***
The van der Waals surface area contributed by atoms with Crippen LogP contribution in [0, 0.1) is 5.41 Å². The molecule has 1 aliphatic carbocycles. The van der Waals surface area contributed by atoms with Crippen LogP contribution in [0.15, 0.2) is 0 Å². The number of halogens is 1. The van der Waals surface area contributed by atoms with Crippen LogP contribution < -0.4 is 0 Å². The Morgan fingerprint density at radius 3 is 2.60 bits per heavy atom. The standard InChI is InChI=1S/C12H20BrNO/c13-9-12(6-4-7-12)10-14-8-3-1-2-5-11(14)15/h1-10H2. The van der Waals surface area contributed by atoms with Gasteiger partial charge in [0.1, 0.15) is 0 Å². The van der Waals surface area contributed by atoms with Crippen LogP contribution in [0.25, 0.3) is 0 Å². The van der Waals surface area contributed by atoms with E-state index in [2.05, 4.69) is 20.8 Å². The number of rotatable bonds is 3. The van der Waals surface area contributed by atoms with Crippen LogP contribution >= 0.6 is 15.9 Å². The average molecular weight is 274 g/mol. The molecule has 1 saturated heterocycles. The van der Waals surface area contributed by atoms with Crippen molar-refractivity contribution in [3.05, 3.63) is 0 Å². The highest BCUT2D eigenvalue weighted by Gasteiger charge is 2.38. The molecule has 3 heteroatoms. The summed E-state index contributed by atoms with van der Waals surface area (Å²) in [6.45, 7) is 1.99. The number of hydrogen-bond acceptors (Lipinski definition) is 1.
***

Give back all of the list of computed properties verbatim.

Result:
The van der Waals surface area contributed by atoms with Crippen LogP contribution in [0, 0.1) is 5.41 Å². The molecule has 1 aliphatic carbocycles. The van der Waals surface area contributed by atoms with Crippen LogP contribution in [0.15, 0.2) is 0 Å². The number of halogens is 1. The van der Waals surface area contributed by atoms with Crippen LogP contribution < -0.4 is 0 Å². The Morgan fingerprint density at radius 3 is 2.60 bits per heavy atom. The standard InChI is InChI=1S/C12H20BrNO/c13-9-12(6-4-7-12)10-14-8-3-1-2-5-11(14)15/h1-10H2. The van der Waals surface area contributed by atoms with Gasteiger partial charge in [0.1, 0.15) is 0 Å². The van der Waals surface area contributed by atoms with Crippen LogP contribution in [0.25, 0.3) is 0 Å². The van der Waals surface area contributed by atoms with E-state index in [2.05, 4.69) is 20.8 Å². The number of rotatable bonds is 3. The van der Waals surface area contributed by atoms with Crippen LogP contribution >= 0.6 is 15.9 Å². The average molecular weight is 274 g/mol. The molecule has 1 saturated heterocycles. The van der Waals surface area contributed by atoms with Crippen molar-refractivity contribution in [3.05, 3.63) is 0 Å². The highest BCUT2D eigenvalue weighted by Gasteiger charge is 2.38. The molecule has 3 heteroatoms. The summed E-state index contributed by atoms with van der Waals surface area (Å²) in [6.45, 7) is 1.99. The number of hydrogen-bond acceptors (Lipinski definition) is 1.